Endocrine therapy in the current management of postmenopausal Estrogen receptor-positive metastatic breast cancer

Virginia G. Kaklamani, William J. Gradishar*

*Corresponding author for this work

Research output: Contribution to journalArticlepeer-review

24 Scopus citations


Metastatic breast cancer (MBC) results in substantial morbidity and mortality for women afflicted with this disease. A majority of MBCs are hormone-responsive and estrogen receptorpositive, making endocrine therapy (ET) an integral component of systemic therapy. With a primary goal of minimizing the effects of estrogen on hormone-responsive MBC, ETs are among the first targeted treatments that aim to inhibit the influence of estrogen receptor activation on tumor proliferation. Several biochemical mechanisms have been the focus of drug development for treatment, including selective estrogen-receptor modulation, aromatase inhibition, and selective estrogen-receptor degradation. Treatments that exploit these mechanisms have improved survival and quality of life for women with MBC. However, in many cases, resistance to ET limits their effectiveness. Elucidation of the complex cellular signal cascades involved in the development of acquired resistance to ET and the interrelationship of growth factor signaling and estrogen responsiveness have characterized components of these pathways as attractive targets for drug development. Based on these insights and with the aim of overcoming hormone resistance, targeted therapies are emerging as useful treatments for MBC. This article reviews current endocrine treatments of MBC as well as recent and ongoing study of combination treatments and targeted therapies that interfere with cellular proliferation pathways as means of overcoming resistance.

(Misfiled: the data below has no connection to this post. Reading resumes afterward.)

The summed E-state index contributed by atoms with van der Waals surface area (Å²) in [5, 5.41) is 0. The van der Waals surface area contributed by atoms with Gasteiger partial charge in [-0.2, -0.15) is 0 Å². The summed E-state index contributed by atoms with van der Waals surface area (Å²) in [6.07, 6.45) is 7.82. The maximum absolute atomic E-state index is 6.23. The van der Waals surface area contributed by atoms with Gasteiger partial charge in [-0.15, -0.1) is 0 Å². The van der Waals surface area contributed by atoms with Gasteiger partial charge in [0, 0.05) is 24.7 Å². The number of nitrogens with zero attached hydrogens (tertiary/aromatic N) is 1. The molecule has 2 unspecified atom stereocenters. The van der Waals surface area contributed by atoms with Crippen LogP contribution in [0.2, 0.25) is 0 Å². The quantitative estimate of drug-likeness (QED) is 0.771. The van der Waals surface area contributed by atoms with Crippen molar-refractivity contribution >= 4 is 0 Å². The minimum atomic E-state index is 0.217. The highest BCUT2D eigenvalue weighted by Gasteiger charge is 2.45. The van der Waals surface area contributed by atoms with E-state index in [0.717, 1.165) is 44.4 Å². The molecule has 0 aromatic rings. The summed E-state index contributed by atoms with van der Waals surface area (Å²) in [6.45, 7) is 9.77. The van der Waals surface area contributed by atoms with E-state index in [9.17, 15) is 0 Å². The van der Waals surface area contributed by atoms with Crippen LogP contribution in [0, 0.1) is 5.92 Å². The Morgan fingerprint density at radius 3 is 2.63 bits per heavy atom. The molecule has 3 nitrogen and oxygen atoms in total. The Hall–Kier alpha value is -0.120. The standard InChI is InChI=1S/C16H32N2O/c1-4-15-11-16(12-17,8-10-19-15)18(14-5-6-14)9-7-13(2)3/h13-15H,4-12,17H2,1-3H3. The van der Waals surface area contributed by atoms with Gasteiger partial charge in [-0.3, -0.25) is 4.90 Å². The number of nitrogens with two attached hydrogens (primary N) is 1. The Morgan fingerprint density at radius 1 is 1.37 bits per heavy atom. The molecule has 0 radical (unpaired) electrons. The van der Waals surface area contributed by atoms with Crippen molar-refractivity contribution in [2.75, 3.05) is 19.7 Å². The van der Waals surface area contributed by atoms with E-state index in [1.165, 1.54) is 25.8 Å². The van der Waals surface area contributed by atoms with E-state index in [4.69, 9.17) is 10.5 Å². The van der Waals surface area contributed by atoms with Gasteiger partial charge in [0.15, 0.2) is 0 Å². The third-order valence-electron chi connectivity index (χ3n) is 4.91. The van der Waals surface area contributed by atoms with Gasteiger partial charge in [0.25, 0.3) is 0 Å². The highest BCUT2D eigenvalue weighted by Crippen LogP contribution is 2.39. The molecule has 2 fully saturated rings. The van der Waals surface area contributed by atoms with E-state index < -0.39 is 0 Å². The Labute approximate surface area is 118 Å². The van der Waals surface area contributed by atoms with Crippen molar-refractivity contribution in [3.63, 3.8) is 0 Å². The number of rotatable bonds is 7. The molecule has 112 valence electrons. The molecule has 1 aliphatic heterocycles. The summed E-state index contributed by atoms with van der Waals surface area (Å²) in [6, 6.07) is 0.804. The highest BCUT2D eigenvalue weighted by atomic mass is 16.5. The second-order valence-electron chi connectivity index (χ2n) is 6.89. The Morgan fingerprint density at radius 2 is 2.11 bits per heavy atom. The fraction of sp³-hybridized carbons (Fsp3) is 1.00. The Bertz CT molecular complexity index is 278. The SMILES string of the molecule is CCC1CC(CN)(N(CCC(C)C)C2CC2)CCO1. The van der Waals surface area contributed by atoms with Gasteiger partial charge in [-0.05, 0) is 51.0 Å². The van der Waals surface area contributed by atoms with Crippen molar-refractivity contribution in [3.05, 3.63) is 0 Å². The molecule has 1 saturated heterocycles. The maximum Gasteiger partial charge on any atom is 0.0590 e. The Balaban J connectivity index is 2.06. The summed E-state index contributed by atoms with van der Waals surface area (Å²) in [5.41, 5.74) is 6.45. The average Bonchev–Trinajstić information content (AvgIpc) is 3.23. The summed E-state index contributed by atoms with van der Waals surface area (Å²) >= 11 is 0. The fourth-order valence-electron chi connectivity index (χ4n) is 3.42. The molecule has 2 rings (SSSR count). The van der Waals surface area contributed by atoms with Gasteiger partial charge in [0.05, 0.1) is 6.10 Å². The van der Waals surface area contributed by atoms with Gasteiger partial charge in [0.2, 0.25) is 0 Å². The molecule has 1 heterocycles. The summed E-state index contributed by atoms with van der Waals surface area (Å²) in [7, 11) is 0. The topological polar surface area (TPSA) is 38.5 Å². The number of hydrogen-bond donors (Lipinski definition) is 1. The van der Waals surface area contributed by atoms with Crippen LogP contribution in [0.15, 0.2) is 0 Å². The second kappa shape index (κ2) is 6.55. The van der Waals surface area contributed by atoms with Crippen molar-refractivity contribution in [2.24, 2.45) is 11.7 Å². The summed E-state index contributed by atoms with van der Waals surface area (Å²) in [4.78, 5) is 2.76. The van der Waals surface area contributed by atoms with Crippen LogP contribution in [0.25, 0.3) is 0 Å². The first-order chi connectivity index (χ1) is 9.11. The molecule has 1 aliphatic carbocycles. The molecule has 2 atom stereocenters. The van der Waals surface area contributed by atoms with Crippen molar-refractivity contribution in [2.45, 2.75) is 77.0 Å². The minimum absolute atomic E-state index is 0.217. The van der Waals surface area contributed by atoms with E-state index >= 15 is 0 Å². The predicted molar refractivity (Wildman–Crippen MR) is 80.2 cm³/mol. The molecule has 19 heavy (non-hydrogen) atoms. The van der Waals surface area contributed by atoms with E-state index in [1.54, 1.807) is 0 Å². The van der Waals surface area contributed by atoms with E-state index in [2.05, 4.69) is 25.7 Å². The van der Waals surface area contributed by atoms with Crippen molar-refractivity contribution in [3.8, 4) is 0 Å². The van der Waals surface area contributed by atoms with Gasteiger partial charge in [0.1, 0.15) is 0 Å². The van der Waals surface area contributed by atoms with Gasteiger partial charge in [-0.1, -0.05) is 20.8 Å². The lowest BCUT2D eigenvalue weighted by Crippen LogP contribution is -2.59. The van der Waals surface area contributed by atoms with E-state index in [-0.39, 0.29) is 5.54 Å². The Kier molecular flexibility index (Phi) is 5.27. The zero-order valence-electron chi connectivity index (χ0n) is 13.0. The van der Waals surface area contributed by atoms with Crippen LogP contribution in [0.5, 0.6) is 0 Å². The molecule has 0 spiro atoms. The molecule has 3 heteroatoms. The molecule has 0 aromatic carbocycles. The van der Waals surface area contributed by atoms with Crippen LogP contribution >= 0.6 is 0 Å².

Original languageEnglish (US)
Pages (from-to)507-517
Number of pages11
Issue number5
StatePublished - May 2017


  • Aromatase inhibitors
  • Endocrine therapy
  • Estrogen receptor-positive
  • Metastatic breast cancer
  • Selective estrogen receptor modulators
  • Selective estrogen-receptor degrader

ASJC Scopus subject areas

  • Oncology
  • Cancer Research


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